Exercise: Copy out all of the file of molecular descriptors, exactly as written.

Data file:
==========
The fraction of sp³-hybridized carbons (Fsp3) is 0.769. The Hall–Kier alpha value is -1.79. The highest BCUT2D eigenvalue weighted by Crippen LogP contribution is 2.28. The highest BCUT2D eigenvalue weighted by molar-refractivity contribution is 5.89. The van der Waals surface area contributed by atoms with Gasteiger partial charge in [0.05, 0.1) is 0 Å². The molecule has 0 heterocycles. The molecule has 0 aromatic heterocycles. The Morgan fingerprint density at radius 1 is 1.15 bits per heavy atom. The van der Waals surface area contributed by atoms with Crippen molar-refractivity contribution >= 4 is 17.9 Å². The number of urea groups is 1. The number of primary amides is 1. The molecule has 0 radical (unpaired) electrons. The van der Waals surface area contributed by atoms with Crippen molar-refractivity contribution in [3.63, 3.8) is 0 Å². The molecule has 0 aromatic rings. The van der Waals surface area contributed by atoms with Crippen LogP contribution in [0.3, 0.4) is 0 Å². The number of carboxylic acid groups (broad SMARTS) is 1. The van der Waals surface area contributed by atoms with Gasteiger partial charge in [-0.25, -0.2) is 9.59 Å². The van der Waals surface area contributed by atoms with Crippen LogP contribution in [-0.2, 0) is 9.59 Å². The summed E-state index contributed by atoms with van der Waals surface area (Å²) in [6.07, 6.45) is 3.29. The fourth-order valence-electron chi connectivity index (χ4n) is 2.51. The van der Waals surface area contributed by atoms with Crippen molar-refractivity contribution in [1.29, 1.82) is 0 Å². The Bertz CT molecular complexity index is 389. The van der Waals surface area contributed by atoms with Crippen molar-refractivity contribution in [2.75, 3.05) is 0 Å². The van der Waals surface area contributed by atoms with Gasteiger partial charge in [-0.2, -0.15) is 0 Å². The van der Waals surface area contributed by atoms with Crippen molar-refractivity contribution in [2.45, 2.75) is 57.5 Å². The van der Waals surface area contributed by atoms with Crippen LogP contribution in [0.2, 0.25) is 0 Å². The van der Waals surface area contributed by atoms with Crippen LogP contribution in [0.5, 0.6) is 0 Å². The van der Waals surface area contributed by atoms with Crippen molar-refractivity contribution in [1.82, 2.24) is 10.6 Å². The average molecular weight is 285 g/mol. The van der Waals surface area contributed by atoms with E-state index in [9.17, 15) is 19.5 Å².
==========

The fraction of sp³-hybridized carbons (Fsp3) is 0.769. The Hall–Kier alpha value is -1.79. The highest BCUT2D eigenvalue weighted by Crippen LogP contribution is 2.28. The highest BCUT2D eigenvalue weighted by molar-refractivity contribution is 5.89. The van der Waals surface area contributed by atoms with Gasteiger partial charge in [0.05, 0.1) is 0 Å². The molecule has 0 heterocycles. The molecule has 0 aromatic heterocycles. The Morgan fingerprint density at radius 1 is 1.15 bits per heavy atom. The van der Waals surface area contributed by atoms with Crippen molar-refractivity contribution >= 4 is 17.9 Å². The number of urea groups is 1. The number of primary amides is 1. The molecule has 0 radical (unpaired) electrons. The van der Waals surface area contributed by atoms with Crippen molar-refractivity contribution in [3.63, 3.8) is 0 Å². The molecule has 0 aromatic rings. The van der Waals surface area contributed by atoms with Crippen LogP contribution in [0.3, 0.4) is 0 Å². The number of carboxylic acid groups (broad SMARTS) is 1. The van der Waals surface area contributed by atoms with Gasteiger partial charge in [-0.25, -0.2) is 9.59 Å². The van der Waals surface area contributed by atoms with Crippen LogP contribution in [-0.2, 0) is 9.59 Å². The summed E-state index contributed by atoms with van der Waals surface area (Å²) in [6.07, 6.45) is 3.29. The fourth-order valence-electron chi connectivity index (χ4n) is 2.51. The van der Waals surface area contributed by atoms with Crippen molar-refractivity contribution in [1.29, 1.82) is 0 Å². The Bertz CT molecular complexity index is 389. The van der Waals surface area contributed by atoms with Crippen molar-refractivity contribution in [2.75, 3.05) is 0 Å². The van der Waals surface area contributed by atoms with Gasteiger partial charge in [-0.2, -0.15) is 0 Å². The van der Waals surface area contributed by atoms with Crippen molar-refractivity contribution in [2.45, 2.75) is 57.5 Å². The van der Waals surface area contributed by atoms with Crippen LogP contribution in [0.2, 0.25) is 0 Å². The van der Waals surface area contributed by atoms with Crippen LogP contribution in [0.5, 0.6) is 0 Å². The van der Waals surface area contributed by atoms with Crippen molar-refractivity contribution in [1.82, 2.24) is 10.6 Å². The average molecular weight is 285 g/mol. The van der Waals surface area contributed by atoms with E-state index in [9.17, 15) is 19.5 Å².